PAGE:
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Association Between Tamsulosin and Serious Ophthalmic Adverse Events in Older Men Following Cataract Surgery
Chaim M. Bell, MD, PhD; Wendy V. Hatch, OD, MSc; Hadas D. Fischer, MD; Geta Cernat, MD, MSc; J. Michael Paterson, MSc; Andrea Gruneir, PhD; Sudeep S. Gill, MD, MSc; Susan E. Bronskill, PhD; Geoffrey M. Anderson, MD, PhD; Paula A. Rochon, MD, MPH
Both benign prostatic hyperplasia (BPH) and cataract formation are common in older men. The α-adrenergic receptor blocker tamsulosin is frequently prescribed to treat BPH, and research suggests this drug may increase the intraoperative difficulty of cataract surgery. No studies have documented whether use of tamsulosin or other α-blocker drug therapies affect the risk of serious postoperative adverse events.
To assess the risk of adverse events following cataract surgery in older men prescribed tamsulosin or other α-blocking drugs used to treat BPH.
Design, Setting, and Patients:
Nested case-control analysis of a population-based retrospective cohort study using linked health care databases from Ontario, Canada. We included all men aged 66 years or older who had cataract surgery between 2002 and 2007 (N = 96 128).
Main Outcome Measures:
A composite of procedures signifying retinal detachment, lost lens or lens fragment, or endophthalmitis occurring within 14 days after cataract surgery. The risk of these adverse events was compared between men treated with tamsulosin or other α-blockers and men with no exposure to these medications in the year prior to cataract surgery. We separately examined the association of drug exposure that was either recent (within the 14 days before surgery) or previous (15-365 days before surgery).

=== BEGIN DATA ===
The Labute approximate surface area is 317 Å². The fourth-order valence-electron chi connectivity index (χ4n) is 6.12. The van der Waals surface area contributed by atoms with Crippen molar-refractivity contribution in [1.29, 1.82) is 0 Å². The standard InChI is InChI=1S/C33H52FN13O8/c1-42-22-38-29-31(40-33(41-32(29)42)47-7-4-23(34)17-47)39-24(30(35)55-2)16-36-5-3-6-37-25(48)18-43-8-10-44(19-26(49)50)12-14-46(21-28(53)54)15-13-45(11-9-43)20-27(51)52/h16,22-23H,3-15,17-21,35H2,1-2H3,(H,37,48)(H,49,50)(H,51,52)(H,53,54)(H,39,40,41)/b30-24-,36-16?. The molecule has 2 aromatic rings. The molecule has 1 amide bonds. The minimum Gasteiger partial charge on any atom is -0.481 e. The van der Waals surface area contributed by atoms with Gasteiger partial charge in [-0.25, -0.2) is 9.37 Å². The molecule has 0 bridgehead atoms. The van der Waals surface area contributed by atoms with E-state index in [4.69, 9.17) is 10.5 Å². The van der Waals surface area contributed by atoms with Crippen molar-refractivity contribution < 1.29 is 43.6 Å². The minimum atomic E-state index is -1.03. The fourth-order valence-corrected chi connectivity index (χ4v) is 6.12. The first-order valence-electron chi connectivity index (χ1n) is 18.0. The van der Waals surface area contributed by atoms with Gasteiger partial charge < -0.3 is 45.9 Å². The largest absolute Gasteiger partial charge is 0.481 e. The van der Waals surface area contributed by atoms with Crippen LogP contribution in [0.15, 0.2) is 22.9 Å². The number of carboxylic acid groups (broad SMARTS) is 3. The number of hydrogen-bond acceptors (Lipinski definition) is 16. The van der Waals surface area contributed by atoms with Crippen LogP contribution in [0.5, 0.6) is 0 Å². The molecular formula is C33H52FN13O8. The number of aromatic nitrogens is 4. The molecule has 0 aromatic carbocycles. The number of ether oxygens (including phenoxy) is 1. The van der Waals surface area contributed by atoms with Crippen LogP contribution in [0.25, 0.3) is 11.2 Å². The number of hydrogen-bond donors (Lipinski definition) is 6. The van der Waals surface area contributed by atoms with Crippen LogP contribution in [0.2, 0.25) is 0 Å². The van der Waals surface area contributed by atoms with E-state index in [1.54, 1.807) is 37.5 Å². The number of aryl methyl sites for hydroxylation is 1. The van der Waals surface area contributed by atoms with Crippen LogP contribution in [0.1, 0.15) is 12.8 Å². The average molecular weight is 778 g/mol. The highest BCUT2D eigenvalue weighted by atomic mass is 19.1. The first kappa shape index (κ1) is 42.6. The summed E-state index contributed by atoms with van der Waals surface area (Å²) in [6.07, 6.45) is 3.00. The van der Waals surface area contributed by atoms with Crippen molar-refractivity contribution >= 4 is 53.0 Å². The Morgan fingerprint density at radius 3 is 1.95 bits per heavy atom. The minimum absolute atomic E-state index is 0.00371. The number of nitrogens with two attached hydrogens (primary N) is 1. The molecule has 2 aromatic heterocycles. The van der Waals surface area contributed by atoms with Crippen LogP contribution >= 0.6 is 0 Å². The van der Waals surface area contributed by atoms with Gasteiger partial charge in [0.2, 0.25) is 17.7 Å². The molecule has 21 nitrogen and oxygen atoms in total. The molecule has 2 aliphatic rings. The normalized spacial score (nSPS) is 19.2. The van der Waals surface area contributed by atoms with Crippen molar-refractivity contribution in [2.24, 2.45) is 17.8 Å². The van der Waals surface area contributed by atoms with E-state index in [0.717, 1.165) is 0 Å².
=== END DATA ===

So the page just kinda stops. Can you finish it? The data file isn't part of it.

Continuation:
Overall, 3550 patients (3.7%) in the cohort had recent exposure to tamsulosin and 7426 patients (7.7%) had recent exposure to other α-blockers. Two hundred eighty-four patients (0.3%) had an adverse event. We randomly matched 280 of the cases to 1102 controls according to their age, surgeon, and year of surgery. Adverse events were significantly more common among patients with recent tamsulosin exposure (7.5% vs 2.7%; adjusted odds ratio [OR], 2.33; 95% confidence interval [CI], 1.22-4.43) but were not associated with recent exposure to other α-blockers (7.5% vs 8.0%; adjusted OR, 0.91; 95% CI, 0.54-1.54) or to previous exposure to either tamsulosin (1.8% vs 1%; adjusted OR, 0.94; 95% CI, 0.27-3.34) or other α-blockers (2.9% vs 2.1%; adjusted OR, 1.08; 95% CI, 0.47-2.48). This corresponds to an estimated number needed to harm (NNH) of 255 (95% CI, 99-1666).
Exposure to tamsulosin within 14 days of cataract surgery was significantly associated with serious postoperative ophthalmic adverse events. There were no significant associations with exposure to other α-blocker medications used to treat BPH.
Friedman AH. α1-Adrenergic Blockers and Intraoperative Floppy-Iris Syndrome. Arch Ophthalmol. 2009;127(11):1538-1539. doi:10.1001/archophthalmol.2009.280